GAITHERSBURG, MD – February 22, 2016 – The Institute for In Vitro Sciences, Inc. (IIVS) has received a grant from the Research Institute for Fragrance Materials (RIFM) to develop non-animal test methods for the evaluation of fragrance materials for potential respiratory irritation and sensitization.
The grant was secured in collaboration with Liverpool John Moores University and the Physicians Committee for Responsible Medicine. The proposal, "The use of a novel non-animal platform to characterize respiratory effects of fragrance materials" combines computational approaches as well as in chemico techniques, and includes a testing plan in harmony with concepts for the OECD Adverse Outcome Pathway program.
"The ability to evaluate the effect of fragrance materials on the respiratory system is significant for many industries. This project is expected to deliver far-reaching benefits to the scientific community for evaluating respiratory irritation and sensitization," said Dr. Holger Behrsing, Principal Scientist at IIVS and Primary Investigator on the project. "We are pleased that RIFM has chosen to promote the use of a non-animal approach for this investigation."
"The generation and distribution of high quality scientific data on the safety assessment of fragrances is central to our mission," said Dr. James Romine, President at RIFM. "RIFM is committed to the development of these data utilizing state-of-the-art technologies which don't require the use of animals."
IIVS is a non-profit organization wholly dedicated to the promotion of rapid and innovative non-animal test methods. Founded in 1997, IIVS is recognized as a leading provider of in vitro testing in support of toxicological safety evaluations. Rigorous scientific programs coupled with educational and outreach initiatives have established IIVS as a global leader in the advancement of alternatives to animal testing. For more information, visit http://www.iivs.org.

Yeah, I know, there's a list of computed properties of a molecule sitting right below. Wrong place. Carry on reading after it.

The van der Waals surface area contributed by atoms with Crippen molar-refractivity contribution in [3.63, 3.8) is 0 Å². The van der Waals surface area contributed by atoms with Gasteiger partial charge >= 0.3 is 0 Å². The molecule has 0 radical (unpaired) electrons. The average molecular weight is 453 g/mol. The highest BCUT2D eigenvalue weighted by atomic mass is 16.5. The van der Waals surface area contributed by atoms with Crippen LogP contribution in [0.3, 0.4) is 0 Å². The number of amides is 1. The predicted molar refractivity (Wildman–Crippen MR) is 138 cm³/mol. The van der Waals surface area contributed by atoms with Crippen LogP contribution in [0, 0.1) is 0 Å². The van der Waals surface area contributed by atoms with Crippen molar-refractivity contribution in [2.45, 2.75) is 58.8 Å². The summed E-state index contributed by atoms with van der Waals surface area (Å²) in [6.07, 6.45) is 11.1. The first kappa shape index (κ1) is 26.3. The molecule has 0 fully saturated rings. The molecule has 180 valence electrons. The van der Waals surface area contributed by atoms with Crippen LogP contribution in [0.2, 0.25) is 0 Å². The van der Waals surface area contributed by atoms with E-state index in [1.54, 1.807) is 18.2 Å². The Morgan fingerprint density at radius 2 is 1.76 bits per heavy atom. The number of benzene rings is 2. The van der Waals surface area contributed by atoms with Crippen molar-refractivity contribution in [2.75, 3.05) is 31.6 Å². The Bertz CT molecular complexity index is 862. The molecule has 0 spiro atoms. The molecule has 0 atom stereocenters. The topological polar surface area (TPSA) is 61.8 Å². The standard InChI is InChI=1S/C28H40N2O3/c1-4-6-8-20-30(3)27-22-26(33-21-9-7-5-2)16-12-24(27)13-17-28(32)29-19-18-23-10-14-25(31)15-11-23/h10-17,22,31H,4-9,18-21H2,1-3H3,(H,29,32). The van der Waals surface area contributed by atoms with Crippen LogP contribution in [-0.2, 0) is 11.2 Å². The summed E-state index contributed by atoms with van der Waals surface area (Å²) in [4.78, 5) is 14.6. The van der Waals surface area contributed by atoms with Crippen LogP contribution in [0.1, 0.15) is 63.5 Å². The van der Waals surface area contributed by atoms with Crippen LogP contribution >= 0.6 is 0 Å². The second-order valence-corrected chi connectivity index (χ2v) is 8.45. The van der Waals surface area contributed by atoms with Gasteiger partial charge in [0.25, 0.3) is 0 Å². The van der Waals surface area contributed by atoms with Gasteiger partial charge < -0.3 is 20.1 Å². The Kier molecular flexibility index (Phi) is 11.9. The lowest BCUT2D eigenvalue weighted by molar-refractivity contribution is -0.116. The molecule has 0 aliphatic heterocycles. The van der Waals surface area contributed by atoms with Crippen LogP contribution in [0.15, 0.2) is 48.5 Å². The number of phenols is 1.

Established in 1966, RIFM is the international scientific authority for the safe use of fragrance materials. RIFM generates, evaluates and distributes scientific data on the safety assessment of fragrance raw materials found in personal and household care products. Through extensive research, testing and constant monitoring of all scientific literature available, RIFM maintains its Database as the most comprehensive source worldwide of physical-chemical, toxicological and eco-toxicological data associated with known fragrance and flavor materials. RIFM's scientific findings are evaluated by an independent Expert Panel–an international group of dermatologists, pathologists, toxicologists, reproduction, respiratory and environmental scientists. The Expert Panel evaluates the safety of fragrance ingredients under conditions of intended use and publishes its results in peer-reviewed scientific journals. The decisions of the Expert Panel regarding restrictions of use are published as IFRA Standards. For more information about RIFM, visit http://www.rifm.org or e-mail [email protected]